Since the dramatic discovery and tragic destruction of the monument in the 19th century, the Amarāvatī stūpa in the south-east Deccan has attracted many scholars but has also left many unanswered questions. Akira Shimada's Early Buddhist Architecture in Context provides an updated and comprehensive chronology of the stūpa and its architectural development based on the latest sculptural, epigraphic and numismatic evidence combined with the survey of the early excavation records. It also examines the wider social milieu of the south-east Deccan by exploring archaeological, epigraphic and related textual evidence. These analyses reveal that the flowering of the stūpa was not a simple accomplishment of the powerful Sātavāhana dynasty, but was the result of the long-term development of urbanization of this region between ca. 200 BCE-250 CE.
Early Buddhist Architecture in Context
Jaroslav Strnad, Academy of Sciences, Prague
Morphology and Syntax of Old Hindī offers a commented edition of one hundred poems of medieval mystic and thinker Kabīr, a detailed treatment of morphological structure of the language and its main syntactic features, numerous textual examples, and a glossary.
Sumit Guha University of Texas, Austin
Beyond Caste traces the many changes South Asian society through the centuries and shows how 'caste' should be understood as a politically inflected and complex form of ethnic stratification that persisted across religious affiliations.
In Narmadāparikramā. Circumambulation of the Narmadā River Jürgen Neuss offers a comprehensive study of the Narmadāparikramā, a singular Hindu pilgrimage, which comprises the complete circumambulation of the Central Indian river Narmadā.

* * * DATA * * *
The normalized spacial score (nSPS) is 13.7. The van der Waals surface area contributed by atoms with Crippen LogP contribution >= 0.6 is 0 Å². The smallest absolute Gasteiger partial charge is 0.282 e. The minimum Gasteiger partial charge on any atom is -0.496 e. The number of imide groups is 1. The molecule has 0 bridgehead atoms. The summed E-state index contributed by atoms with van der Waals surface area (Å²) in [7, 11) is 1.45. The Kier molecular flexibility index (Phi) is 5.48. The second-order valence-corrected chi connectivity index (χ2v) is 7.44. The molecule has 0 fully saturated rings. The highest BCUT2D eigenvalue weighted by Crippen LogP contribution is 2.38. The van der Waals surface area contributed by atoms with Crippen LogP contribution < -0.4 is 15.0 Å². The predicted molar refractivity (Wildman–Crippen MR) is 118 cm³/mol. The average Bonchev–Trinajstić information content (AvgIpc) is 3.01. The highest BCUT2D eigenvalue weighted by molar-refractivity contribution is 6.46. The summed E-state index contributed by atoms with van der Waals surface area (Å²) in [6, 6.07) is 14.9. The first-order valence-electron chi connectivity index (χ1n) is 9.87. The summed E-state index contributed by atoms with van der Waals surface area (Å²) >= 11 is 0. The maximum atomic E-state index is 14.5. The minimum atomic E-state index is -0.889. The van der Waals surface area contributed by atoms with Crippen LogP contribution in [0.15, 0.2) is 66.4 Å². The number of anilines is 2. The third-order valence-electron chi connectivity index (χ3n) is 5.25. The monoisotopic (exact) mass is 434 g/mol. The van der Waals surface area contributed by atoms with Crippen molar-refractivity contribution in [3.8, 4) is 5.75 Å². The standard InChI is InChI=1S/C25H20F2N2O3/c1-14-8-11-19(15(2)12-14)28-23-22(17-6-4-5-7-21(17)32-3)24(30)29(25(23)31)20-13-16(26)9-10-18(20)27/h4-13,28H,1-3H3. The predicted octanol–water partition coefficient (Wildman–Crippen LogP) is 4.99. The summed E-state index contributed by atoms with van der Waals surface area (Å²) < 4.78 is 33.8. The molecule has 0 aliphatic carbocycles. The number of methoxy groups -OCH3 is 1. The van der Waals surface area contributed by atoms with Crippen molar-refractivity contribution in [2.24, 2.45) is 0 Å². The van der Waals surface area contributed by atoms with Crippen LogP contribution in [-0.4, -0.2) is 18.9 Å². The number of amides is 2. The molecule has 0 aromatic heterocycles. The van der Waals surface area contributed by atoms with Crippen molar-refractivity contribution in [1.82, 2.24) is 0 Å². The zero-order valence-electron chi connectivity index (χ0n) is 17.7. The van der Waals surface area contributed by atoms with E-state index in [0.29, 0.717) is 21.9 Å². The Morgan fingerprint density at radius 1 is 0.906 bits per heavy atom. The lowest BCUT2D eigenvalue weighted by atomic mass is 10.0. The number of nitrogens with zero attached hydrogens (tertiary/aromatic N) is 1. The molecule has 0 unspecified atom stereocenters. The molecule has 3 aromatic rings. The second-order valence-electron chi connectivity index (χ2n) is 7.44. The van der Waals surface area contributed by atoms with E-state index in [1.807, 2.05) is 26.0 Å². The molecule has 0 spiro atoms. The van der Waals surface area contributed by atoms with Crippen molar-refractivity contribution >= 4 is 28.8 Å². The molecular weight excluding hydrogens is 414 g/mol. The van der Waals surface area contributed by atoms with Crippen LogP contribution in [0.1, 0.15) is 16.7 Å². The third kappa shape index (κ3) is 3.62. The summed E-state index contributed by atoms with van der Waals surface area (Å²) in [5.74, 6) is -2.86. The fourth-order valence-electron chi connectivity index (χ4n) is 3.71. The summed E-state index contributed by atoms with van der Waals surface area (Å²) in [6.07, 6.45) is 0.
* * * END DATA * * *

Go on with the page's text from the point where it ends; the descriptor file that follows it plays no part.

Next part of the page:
Lisa N. Owen, University of North Texas
Drawing on art historical, epigraphical, and textual evidence, this book is the first full-scale reconstruction of medieval Jain activities at Ellora. It not only highlights the understudied Jain caves, but examines them in concert with Ellora's Hindu and Buddhist monuments.
Edited by Saraju Rath
This volume deals with South Indian Sanskrit manuscripts, predominantly on palm leaf and rarely older than three to four centuries, and their role in a manuscript culture that had a significant impact on Indian intellectual history for around two millennia.
Richard D. Mann
This study argues from textual and material sources that Skanda-Kāttikeya’s cult in the north of India during the Kuṣāṇa and Gupta eras moves from being a broad-based Graha and Mātṛ tradition to one that advanced the ruler’s prestige and authority.
Edited by Alka Patel and Karen Leonard
The authors in this volume analyze the rich layers of circulation and exchange of art, architecture, and literature within South Asia from the sixteenth through the twentieth centuries, focusing on the interaction of Muslims and Islamic traditions with other people and traditions there.
Edited by Knut A. Jacobsen
The book offers a number of new insights in the history of yoga powers in the South Asian religious traditions, analyzes the position of the powers in the salvific process and in conceptions of divinity, and explores the rational explanations of the powers provided by the traditions.
by Johannes Bronkhorst. Translated from the French by Michael S. Allen and Rajam Raghunathan. Revised and with a new appendix
This book explores the conviction shared by almost all Indian philosophers regarding the close connection between language and reality. It shows that the main currents of Indian philosophy can be understood as answers to a problem that this conviction entailed.
Michael W. Meister
Drawing on recent archaeology and scholarship, this book establishes a sequence of temples built between the sixth and tenth centuries in Pakistan's northwest that provide a missing chapter in the evolution and origins of the HIndu temple in South Asia.
- 1 of 5
No additional information